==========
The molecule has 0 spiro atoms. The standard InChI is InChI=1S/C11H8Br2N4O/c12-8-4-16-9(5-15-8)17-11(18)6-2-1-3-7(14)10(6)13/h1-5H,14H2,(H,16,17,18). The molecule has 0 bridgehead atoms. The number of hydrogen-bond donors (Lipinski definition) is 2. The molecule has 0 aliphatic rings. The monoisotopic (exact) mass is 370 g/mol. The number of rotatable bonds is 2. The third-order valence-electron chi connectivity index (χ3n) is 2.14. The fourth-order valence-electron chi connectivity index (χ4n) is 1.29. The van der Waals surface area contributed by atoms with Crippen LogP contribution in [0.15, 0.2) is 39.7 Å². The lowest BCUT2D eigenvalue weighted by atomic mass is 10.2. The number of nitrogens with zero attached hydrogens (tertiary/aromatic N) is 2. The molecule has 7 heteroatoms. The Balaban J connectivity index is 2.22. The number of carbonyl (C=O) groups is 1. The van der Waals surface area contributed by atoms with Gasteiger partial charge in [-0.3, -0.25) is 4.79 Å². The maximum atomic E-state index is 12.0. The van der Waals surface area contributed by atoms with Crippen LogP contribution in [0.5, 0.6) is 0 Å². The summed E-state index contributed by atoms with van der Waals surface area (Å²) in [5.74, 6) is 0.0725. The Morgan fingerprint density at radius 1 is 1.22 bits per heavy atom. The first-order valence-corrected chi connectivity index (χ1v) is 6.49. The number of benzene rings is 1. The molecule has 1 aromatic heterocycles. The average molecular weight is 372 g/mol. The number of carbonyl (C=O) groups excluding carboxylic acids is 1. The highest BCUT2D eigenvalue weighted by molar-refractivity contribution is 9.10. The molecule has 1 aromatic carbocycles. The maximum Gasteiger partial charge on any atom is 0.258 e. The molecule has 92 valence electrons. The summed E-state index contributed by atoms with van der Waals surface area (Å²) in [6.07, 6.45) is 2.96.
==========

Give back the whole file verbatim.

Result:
The molecule has 0 spiro atoms. The standard InChI is InChI=1S/C11H8Br2N4O/c12-8-4-16-9(5-15-8)17-11(18)6-2-1-3-7(14)10(6)13/h1-5H,14H2,(H,16,17,18). The molecule has 0 bridgehead atoms. The number of hydrogen-bond donors (Lipinski definition) is 2. The molecule has 0 aliphatic rings. The monoisotopic (exact) mass is 370 g/mol. The number of rotatable bonds is 2. The third-order valence-electron chi connectivity index (χ3n) is 2.14. The fourth-order valence-electron chi connectivity index (χ4n) is 1.29. The van der Waals surface area contributed by atoms with Crippen LogP contribution in [0.15, 0.2) is 39.7 Å². The lowest BCUT2D eigenvalue weighted by atomic mass is 10.2. The number of nitrogens with zero attached hydrogens (tertiary/aromatic N) is 2. The molecule has 7 heteroatoms. The Balaban J connectivity index is 2.22. The number of carbonyl (C=O) groups is 1. The van der Waals surface area contributed by atoms with Gasteiger partial charge in [-0.3, -0.25) is 4.79 Å². The maximum atomic E-state index is 12.0. The van der Waals surface area contributed by atoms with Crippen LogP contribution in [0.5, 0.6) is 0 Å². The summed E-state index contributed by atoms with van der Waals surface area (Å²) in [5.74, 6) is 0.0725. The Morgan fingerprint density at radius 1 is 1.22 bits per heavy atom. The first-order valence-corrected chi connectivity index (χ1v) is 6.49. The number of benzene rings is 1. The molecule has 1 aromatic heterocycles. The average molecular weight is 372 g/mol. The number of carbonyl (C=O) groups excluding carboxylic acids is 1. The highest BCUT2D eigenvalue weighted by molar-refractivity contribution is 9.10. The molecule has 1 aromatic carbocycles. The maximum Gasteiger partial charge on any atom is 0.258 e. The molecule has 92 valence electrons. The summed E-state index contributed by atoms with van der Waals surface area (Å²) in [6.07, 6.45) is 2.96.